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Multi-Bike Review of 2006 Harley-Davidson and Buell Models

A two-lane mountain road curves through the San Bernardino National Forest, snakes around switchbacks, then juts out over fog-filled canyons. It's a great place for winding out the gears. Here in California, the Harley-Davidson Motor Company invited a couple of dozen female motojournalists to help them get the word -- ride --out to other women.

But motorcycles, like any vehicle, are not gender-specific. One chooses a motorcycle for their ride style, fit, handling, power, and visceral appeal -- all of which are equally important to men or women. Like all Harleys, they are canvas for the individual desire to accessorize and customize.

Here's what a few of Harley-Davidson 2006 models and the new Buell Ulysses felt like after a few hours in the saddle. For your reference, I'm five-foot-seven, my inseam is 34 inches, and my sleeve length is 30 inches. I've been riding, mostly cruisers, for 19 years. Your mileage, and priorities, may vary.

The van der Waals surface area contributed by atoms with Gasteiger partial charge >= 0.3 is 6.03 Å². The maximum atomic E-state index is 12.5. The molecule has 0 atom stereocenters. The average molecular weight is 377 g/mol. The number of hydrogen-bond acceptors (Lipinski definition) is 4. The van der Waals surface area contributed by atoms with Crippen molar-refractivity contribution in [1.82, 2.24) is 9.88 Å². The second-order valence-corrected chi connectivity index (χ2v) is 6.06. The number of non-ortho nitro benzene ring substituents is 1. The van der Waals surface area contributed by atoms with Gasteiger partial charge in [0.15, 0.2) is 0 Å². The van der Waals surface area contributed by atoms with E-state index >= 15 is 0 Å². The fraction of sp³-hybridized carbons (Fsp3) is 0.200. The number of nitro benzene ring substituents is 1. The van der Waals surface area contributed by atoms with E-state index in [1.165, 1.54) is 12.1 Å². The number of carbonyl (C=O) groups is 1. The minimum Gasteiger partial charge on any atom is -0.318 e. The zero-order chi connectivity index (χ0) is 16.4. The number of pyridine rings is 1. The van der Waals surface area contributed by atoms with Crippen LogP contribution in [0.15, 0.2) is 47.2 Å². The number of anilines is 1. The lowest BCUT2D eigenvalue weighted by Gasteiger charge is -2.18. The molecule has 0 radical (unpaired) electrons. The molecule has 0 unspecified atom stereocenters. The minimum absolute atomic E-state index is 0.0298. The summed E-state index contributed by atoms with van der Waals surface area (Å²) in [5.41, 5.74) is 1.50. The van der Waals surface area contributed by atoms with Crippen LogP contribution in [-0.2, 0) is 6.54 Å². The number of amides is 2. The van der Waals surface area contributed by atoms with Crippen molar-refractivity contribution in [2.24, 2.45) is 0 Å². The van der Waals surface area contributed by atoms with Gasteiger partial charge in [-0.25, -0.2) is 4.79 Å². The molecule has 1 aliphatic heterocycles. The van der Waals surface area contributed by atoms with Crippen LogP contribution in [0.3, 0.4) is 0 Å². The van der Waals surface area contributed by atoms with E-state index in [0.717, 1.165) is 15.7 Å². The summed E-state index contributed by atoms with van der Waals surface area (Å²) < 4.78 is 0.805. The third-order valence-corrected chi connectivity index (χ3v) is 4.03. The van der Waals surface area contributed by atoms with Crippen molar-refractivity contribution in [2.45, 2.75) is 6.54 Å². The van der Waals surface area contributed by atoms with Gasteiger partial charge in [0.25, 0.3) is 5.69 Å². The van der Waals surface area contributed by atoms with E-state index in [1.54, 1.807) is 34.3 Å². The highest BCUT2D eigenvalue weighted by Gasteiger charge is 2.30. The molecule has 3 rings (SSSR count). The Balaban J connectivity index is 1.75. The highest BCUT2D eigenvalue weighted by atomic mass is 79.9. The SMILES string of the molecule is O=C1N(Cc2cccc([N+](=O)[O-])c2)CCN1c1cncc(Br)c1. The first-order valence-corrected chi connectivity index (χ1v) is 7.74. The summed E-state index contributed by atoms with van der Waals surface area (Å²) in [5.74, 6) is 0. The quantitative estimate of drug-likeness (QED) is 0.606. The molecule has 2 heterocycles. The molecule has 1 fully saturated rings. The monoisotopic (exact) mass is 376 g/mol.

XL 1200L Sportster Low

All around, Sportsters are great motorcycles: plenty of power in the 1200cc rubber-mounted Evolution motor to challenge any state's speed limit, in a low and easy-handling chassis. The entire line of H-Ds and Buells have a revamped transmission; the gears are made of new alloy and combined with a new ramp-and-spring clutch, make for smooth shifting. The clutch lever pull is reduced in distance, and grabs a little sooner, but seems to require just as much effort; it's still pretty stiff. Despite all the rubber mounting, counterbalancing and reengineering, there is still some mild vibration through the hands.